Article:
Monday, May 05, 2014

REVIEW: Cruel Summer by James Dawson

Review by Hayley

Tagline: It's murder under the sun...

A group of friends scarred by the suicide of a close friend the year before reunite at a Spanish villa in the hope of laying some demons to rest and salvaging the scraps of their friendships, if only it didn't start to look more and more like the suicide was actually a murder someone will go to any lengths to prevent being discovered...

As a fan of psychological thrillers I'm quite interested in the recent emergence of YA thrillers. During my own teen years I read countless Point Horror, R.L Stine and Christopher Pike books so I had high hopes that 'Cruel Summer' would scratch my nostalgic itch, particularly as these authors are name-checked in the acknowledgements!

Unfortunately 'Cruel Summer' just didn't work for me. Although the book revolves around a group of characters all of whom seem to harbour resentments towards at least one other member of the group, the majority of the story unfolds from Ryan's perspective.

Ryan, a very dramatic and ambitious drama student likes to see his life unfolding as the plot on a T.V show and constantly refers to events along the lines of 'that doesn't happen until the 3 season...' something which quickly becomes irritating,. It's also a shame because he is the least intriguing character here when there are twins Greg and Alisha, Greg with a burgeoning career as a successful footballer but with a secret that throws his life into turmoil and Alisha, a recovering alcoholic still suffering the emotional repercussions of being dumped the previous summer. There's also Katie whose villa the group are staying in, an elusive 'good girl' still struggling with the part she played in the betrayal of Janey the friend who died, and then of course there's Ben, Janey's boyfriend and Katie's first love.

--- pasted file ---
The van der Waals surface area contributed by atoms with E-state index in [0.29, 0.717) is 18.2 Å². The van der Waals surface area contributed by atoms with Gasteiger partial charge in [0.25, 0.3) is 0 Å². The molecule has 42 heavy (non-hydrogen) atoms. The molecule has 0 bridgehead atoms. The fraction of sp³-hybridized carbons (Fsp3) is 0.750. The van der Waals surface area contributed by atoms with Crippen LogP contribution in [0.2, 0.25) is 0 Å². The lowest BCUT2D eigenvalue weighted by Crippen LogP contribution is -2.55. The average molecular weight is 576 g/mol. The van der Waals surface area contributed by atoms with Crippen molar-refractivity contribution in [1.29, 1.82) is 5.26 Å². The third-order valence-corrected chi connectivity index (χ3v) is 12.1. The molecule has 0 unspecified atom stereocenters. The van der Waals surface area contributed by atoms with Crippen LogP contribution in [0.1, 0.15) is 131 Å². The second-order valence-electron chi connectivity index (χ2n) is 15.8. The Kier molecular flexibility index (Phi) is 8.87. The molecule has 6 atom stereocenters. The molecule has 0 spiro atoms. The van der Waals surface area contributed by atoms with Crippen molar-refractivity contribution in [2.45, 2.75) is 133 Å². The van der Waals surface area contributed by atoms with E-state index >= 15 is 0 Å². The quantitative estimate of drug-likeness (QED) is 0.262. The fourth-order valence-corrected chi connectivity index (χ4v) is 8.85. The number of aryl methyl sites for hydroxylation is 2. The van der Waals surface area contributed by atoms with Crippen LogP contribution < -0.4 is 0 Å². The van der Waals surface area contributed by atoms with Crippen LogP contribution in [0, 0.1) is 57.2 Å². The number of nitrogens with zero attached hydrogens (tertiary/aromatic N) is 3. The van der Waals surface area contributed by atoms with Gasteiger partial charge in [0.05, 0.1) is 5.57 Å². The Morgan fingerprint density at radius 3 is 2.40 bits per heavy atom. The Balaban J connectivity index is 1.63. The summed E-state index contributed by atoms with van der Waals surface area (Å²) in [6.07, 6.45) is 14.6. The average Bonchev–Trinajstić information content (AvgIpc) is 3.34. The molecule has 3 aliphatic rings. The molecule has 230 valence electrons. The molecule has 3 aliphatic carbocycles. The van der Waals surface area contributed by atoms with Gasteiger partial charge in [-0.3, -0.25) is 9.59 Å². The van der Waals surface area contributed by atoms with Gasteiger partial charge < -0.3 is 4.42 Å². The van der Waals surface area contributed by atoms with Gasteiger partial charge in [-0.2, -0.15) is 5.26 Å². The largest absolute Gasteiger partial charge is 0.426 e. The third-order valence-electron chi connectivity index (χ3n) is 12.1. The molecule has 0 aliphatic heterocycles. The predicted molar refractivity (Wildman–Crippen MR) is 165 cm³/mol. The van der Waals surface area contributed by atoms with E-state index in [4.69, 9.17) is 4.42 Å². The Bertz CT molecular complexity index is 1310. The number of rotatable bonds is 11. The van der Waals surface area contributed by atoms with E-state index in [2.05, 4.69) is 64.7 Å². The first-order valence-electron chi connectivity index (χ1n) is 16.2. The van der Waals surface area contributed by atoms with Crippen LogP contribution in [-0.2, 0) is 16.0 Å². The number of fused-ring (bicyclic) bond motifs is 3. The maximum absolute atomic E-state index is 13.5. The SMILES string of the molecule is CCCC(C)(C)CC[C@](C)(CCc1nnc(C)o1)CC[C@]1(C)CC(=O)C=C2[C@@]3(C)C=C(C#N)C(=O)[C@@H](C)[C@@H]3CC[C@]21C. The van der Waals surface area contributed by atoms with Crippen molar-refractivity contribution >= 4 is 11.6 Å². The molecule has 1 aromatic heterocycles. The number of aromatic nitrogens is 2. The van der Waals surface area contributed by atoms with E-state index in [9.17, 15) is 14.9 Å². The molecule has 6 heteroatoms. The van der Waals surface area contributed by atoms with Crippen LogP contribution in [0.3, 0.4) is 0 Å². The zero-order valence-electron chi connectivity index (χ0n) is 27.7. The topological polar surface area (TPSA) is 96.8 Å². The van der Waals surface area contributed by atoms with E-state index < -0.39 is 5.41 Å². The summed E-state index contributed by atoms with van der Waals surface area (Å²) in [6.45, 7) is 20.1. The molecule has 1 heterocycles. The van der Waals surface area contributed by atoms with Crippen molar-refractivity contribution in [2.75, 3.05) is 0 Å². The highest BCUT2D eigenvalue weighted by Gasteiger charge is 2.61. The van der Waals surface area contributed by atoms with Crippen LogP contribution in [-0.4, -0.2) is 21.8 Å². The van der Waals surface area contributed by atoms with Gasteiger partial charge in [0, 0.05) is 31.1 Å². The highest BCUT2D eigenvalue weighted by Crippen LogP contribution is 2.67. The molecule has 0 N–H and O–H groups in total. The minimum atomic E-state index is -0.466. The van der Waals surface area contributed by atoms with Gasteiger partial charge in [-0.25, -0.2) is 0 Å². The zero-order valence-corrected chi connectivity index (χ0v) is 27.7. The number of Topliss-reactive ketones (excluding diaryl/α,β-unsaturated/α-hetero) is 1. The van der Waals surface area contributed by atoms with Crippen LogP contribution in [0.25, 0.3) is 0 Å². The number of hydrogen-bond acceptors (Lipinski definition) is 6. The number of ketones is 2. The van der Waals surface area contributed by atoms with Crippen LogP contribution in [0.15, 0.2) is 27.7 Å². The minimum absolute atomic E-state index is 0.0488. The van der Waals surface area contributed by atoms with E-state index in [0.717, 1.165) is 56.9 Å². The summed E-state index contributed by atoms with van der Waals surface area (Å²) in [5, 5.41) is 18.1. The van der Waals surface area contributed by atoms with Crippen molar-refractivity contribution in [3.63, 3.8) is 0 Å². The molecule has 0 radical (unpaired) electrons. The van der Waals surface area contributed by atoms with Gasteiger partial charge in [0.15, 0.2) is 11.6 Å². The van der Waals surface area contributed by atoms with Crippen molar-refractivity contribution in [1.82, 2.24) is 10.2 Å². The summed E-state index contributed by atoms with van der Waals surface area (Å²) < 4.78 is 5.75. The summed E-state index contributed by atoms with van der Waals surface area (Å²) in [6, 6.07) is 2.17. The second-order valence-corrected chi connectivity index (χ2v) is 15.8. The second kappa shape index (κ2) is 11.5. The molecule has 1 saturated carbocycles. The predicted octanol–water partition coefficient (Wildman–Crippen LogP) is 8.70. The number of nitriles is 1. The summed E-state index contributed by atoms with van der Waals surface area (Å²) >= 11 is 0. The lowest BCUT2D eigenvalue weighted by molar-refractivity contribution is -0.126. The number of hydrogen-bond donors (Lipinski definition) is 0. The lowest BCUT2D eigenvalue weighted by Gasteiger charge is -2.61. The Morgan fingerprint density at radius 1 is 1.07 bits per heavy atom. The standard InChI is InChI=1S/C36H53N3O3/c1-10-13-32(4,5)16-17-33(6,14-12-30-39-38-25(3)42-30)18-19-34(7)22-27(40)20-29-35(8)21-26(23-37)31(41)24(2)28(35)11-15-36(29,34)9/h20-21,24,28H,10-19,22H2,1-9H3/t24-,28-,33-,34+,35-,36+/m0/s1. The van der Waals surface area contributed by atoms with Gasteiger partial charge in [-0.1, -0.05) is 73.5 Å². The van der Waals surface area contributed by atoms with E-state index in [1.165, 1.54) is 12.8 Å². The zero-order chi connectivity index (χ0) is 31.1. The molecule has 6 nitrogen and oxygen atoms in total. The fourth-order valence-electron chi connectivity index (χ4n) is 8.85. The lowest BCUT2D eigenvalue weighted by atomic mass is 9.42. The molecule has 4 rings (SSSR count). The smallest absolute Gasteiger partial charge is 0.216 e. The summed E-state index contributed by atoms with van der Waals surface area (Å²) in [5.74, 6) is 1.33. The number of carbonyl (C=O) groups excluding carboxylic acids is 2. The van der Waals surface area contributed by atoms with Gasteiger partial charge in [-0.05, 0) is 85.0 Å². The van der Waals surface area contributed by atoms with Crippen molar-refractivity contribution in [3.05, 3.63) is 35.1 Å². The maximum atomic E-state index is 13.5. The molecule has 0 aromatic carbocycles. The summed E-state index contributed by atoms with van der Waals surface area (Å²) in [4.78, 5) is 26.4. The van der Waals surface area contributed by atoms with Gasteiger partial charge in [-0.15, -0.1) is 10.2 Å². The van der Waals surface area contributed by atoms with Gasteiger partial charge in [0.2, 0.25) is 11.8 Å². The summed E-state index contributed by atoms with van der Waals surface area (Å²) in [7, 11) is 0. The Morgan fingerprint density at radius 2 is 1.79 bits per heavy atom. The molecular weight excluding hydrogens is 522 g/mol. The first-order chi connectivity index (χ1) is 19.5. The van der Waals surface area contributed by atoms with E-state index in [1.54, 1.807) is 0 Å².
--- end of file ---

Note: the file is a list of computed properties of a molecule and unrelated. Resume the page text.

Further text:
This is quite a fast paced book and to its credit I went back and forth over who I thought was behind the various sinister developments. The short chapters often end with a dramatic moment which the compels you to keep reading and I enjoyed reading the chapters from Alisha's perspective, mainly as she seemed to be the only character not behaving like a complete spoilt brat every five minutes.

Although you could see the plotting and characters here as a homage to the teen horror films and books of the 90s which all feature mostly archetypal characters like the jock, the nerd etc,  I do think this style could have been put to use more cleverly if the characters had been developed more. Ryan refers to his friends as 'the jock, the geek, the good girl and the bad girl' but all this really does is highlight how little we get to know them.

The ending of the book had some surprises, particularly in its last few pages although by the end things were no longer just about tying up the loose ends of the previous summer. I did think the eventual motivation for the unsettling events at the villa seemed a little bit flimsy but it wasn't the most unbelievable element of the story.

I'd recommend this book to anyone who wants a quick read with characters you wouldn't want to relate to, its certainly entertaining if shallow and will definitely help you to appreciate your friends if, as I'd hope, they're nothing like this bunch!

Thank you so much, Hayley!

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